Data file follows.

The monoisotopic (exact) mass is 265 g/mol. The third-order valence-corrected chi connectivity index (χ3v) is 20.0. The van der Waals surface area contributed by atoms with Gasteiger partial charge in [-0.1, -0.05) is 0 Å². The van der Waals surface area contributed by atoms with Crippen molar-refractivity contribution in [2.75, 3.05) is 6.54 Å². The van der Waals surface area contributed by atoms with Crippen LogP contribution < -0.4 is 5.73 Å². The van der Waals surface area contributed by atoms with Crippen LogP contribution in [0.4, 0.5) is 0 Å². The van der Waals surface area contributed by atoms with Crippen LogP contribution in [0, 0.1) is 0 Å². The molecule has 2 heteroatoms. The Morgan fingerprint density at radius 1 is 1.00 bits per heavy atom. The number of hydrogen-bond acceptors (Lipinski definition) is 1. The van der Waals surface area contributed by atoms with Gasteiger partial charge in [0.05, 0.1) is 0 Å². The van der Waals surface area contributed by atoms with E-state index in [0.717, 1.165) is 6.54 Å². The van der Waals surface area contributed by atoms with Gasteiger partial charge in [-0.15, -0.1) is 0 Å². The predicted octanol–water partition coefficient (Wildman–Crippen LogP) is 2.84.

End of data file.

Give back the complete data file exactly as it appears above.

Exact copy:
The monoisotopic (exact) mass is 265 g/mol. The third-order valence-corrected chi connectivity index (χ3v) is 20.0. The van der Waals surface area contributed by atoms with Gasteiger partial charge in [-0.1, -0.05) is 0 Å². The van der Waals surface area contributed by atoms with Crippen molar-refractivity contribution in [2.75, 3.05) is 6.54 Å². The van der Waals surface area contributed by atoms with Crippen LogP contribution < -0.4 is 5.73 Å². The van der Waals surface area contributed by atoms with Crippen LogP contribution in [0.4, 0.5) is 0 Å². The van der Waals surface area contributed by atoms with Crippen LogP contribution in [0, 0.1) is 0 Å². The molecule has 2 heteroatoms. The Morgan fingerprint density at radius 1 is 1.00 bits per heavy atom. The number of hydrogen-bond acceptors (Lipinski definition) is 1. The van der Waals surface area contributed by atoms with Gasteiger partial charge in [0.05, 0.1) is 0 Å². The van der Waals surface area contributed by atoms with E-state index in [0.717, 1.165) is 6.54 Å². The van der Waals surface area contributed by atoms with Gasteiger partial charge in [-0.15, -0.1) is 0 Å². The predicted octanol–water partition coefficient (Wildman–Crippen LogP) is 2.84.